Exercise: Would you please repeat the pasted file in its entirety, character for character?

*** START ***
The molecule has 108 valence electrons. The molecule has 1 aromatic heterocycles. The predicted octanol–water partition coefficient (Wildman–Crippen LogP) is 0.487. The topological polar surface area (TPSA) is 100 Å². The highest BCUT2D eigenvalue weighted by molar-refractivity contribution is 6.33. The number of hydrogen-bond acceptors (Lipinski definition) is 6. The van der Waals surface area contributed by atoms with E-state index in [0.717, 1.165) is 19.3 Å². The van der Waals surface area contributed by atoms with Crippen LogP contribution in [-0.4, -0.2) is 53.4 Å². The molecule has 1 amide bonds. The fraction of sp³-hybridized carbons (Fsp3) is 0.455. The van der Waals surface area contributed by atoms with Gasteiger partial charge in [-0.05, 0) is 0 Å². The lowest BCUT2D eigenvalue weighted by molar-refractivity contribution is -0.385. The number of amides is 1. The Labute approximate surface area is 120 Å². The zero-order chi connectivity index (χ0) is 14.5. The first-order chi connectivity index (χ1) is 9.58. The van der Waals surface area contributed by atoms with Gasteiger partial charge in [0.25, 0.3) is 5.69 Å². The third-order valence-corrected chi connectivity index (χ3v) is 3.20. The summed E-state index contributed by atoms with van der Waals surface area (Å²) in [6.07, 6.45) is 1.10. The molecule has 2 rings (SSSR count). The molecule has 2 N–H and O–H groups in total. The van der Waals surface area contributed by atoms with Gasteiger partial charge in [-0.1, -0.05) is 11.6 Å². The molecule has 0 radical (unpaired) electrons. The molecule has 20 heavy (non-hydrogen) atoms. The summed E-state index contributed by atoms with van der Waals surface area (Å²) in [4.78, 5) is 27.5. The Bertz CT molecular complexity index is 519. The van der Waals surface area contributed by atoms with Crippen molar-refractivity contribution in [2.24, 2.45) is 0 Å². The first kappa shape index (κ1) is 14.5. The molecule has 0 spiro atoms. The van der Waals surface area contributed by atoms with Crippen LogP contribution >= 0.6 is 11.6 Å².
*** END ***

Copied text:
The molecule has 108 valence electrons. The molecule has 1 aromatic heterocycles. The predicted octanol–water partition coefficient (Wildman–Crippen LogP) is 0.487. The topological polar surface area (TPSA) is 100 Å². The highest BCUT2D eigenvalue weighted by molar-refractivity contribution is 6.33. The number of hydrogen-bond acceptors (Lipinski definition) is 6. The van der Waals surface area contributed by atoms with E-state index in [0.717, 1.165) is 19.3 Å². The van der Waals surface area contributed by atoms with Crippen LogP contribution in [-0.4, -0.2) is 53.4 Å². The molecule has 1 amide bonds. The fraction of sp³-hybridized carbons (Fsp3) is 0.455. The van der Waals surface area contributed by atoms with Gasteiger partial charge in [-0.05, 0) is 0 Å². The lowest BCUT2D eigenvalue weighted by molar-refractivity contribution is -0.385. The number of amides is 1. The Labute approximate surface area is 120 Å². The zero-order chi connectivity index (χ0) is 14.5. The first-order chi connectivity index (χ1) is 9.58. The van der Waals surface area contributed by atoms with Gasteiger partial charge in [0.25, 0.3) is 5.69 Å². The third-order valence-corrected chi connectivity index (χ3v) is 3.20. The summed E-state index contributed by atoms with van der Waals surface area (Å²) in [6.07, 6.45) is 1.10. The molecule has 2 rings (SSSR count). The molecule has 2 N–H and O–H groups in total. The van der Waals surface area contributed by atoms with Gasteiger partial charge in [-0.1, -0.05) is 11.6 Å². The molecule has 0 radical (unpaired) electrons. The molecule has 20 heavy (non-hydrogen) atoms. The summed E-state index contributed by atoms with van der Waals surface area (Å²) in [4.78, 5) is 27.5. The Bertz CT molecular complexity index is 519. The van der Waals surface area contributed by atoms with Crippen molar-refractivity contribution in [2.24, 2.45) is 0 Å². The first kappa shape index (κ1) is 14.5. The molecule has 0 spiro atoms. The van der Waals surface area contributed by atoms with Crippen LogP contribution >= 0.6 is 11.6 Å².